Kidney Disease in Nigeria

Recently, the President of the Nigerian Association of Nephrology (NAN), Ifeoma Ulasi, said that 25 million Nigerians have kidney disease. As a result of this new finding, the NAN's president also called for more attention to this life-threatening condition and the effective treatment in health systems.

With the cost of dialysis sessions ranging from N20,000.00 to N50,000.00 per session. It is worth noting that the global standard recommendation for dialysis is a number of 3 sessions a week for an average of 3-5 hours.

However, a study labelled the rate of adherence a "fry cry from the recommended standard" in Nigeria.
On account of the cost, a person suffering from kidney failure reportedly opts for fewer dialysis sessions; sometimes even once a week. Another study in Nigeria noted that none of the 101 participants in the Ekiti University Teaching Hospital's dialysis centre could maintain three sessions per week for three months.

The discontinuation of dialysis is frequently reported in Nigeria and has serious health implications on those suffering from Kidney failure.
Also, with few Nigerian tertiary health facilities having functional dialysis treatment centres, the prognosis for CKD patients in Nigeria seems all too bleak. Not surprisingly, most CKD patients in Nigeria travel long distances from state to state, searching for cheaper dialysis centres with functioning units. In some states, tertiary facilities often have no dialysis machines.

Call to action
Despite years of advocacy actions by the Nephrology Association of Nigeria and other pressure groups, the National Health Insurance Scheme (NHIS) in Nigeria currently only provides limited coverage for CKD patients.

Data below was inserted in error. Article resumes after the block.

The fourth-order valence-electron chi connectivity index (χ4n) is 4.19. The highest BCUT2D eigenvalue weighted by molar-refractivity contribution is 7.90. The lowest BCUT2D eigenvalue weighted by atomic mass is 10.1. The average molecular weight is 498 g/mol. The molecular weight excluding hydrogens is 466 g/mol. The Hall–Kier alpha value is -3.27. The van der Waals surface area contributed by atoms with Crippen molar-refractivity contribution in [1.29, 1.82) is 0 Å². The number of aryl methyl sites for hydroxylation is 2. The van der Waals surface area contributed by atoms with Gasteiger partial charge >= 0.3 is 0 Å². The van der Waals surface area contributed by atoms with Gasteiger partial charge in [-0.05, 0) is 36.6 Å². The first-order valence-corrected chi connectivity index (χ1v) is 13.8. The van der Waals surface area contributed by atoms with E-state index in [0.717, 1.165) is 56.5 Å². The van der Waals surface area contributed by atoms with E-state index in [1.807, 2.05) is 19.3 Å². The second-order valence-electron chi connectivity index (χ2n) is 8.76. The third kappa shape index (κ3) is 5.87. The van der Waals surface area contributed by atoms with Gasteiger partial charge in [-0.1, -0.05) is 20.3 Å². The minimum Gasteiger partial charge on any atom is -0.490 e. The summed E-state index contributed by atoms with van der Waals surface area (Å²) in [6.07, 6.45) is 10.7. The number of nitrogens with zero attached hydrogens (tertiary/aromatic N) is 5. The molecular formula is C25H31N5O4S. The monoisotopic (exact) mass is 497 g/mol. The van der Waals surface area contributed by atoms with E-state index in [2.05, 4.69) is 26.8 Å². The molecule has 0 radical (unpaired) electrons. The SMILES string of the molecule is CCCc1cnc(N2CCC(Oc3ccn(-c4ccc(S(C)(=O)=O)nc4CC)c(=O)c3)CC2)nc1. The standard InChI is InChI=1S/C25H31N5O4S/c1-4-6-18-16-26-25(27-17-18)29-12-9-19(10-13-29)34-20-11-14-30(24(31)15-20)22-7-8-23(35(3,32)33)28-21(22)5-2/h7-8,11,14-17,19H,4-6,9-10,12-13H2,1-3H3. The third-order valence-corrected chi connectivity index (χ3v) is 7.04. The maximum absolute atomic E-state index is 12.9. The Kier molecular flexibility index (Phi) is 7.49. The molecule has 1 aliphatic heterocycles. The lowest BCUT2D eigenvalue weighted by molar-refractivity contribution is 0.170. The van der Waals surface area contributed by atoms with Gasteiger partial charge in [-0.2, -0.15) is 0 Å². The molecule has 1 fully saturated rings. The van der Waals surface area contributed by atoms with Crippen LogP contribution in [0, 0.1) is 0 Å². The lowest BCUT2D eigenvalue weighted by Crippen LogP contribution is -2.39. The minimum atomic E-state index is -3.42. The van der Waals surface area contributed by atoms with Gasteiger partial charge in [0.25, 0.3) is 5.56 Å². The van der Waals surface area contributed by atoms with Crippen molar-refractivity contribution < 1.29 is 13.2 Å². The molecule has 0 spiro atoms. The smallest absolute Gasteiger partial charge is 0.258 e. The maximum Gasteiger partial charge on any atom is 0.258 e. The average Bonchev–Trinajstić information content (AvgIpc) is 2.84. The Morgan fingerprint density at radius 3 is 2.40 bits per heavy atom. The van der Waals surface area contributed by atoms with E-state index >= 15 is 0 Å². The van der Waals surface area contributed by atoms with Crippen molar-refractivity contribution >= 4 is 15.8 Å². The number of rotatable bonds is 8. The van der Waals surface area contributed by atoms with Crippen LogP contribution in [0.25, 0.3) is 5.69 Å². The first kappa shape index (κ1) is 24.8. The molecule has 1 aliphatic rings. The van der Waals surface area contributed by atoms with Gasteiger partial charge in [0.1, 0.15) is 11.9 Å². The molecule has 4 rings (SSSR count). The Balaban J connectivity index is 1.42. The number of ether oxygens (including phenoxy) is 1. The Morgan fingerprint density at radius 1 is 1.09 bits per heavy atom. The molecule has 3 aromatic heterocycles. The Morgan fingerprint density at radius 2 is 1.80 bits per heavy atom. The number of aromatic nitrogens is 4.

There is increased and coordinated advocacy from nephrologists, cardiologists, haematologists to the government at national and state level to expand coverage for CKD patients as part of new efforts to bring the National Health Insurance under one roof.

Moreover, the government must do more to educate the public on kidney disease prevention. There is little information to educate the general public on how to protect their health and prevent disease. More must be done in this important area of health promotion.

Most young ladies striving for a beautiful complexion are not aware that bleaching creams can cost them their kidneys and most patients managing diabetes type 2 are unaware that kidney disease can be a complication. Health promotion is thus central to address this gap in knowledge.

Map of Nigeria showing the distribution of dialysis centres

Ekrikpo, Udeme E., Aniema I. Udo, Enobong E. Ikpeme, and Emmanuel E. Effa.
"Haemodialysis in an emerging centre in a developing country: a two year review and predicators of mortality." BMC nephrology 12, no. 1 (2011): 50.

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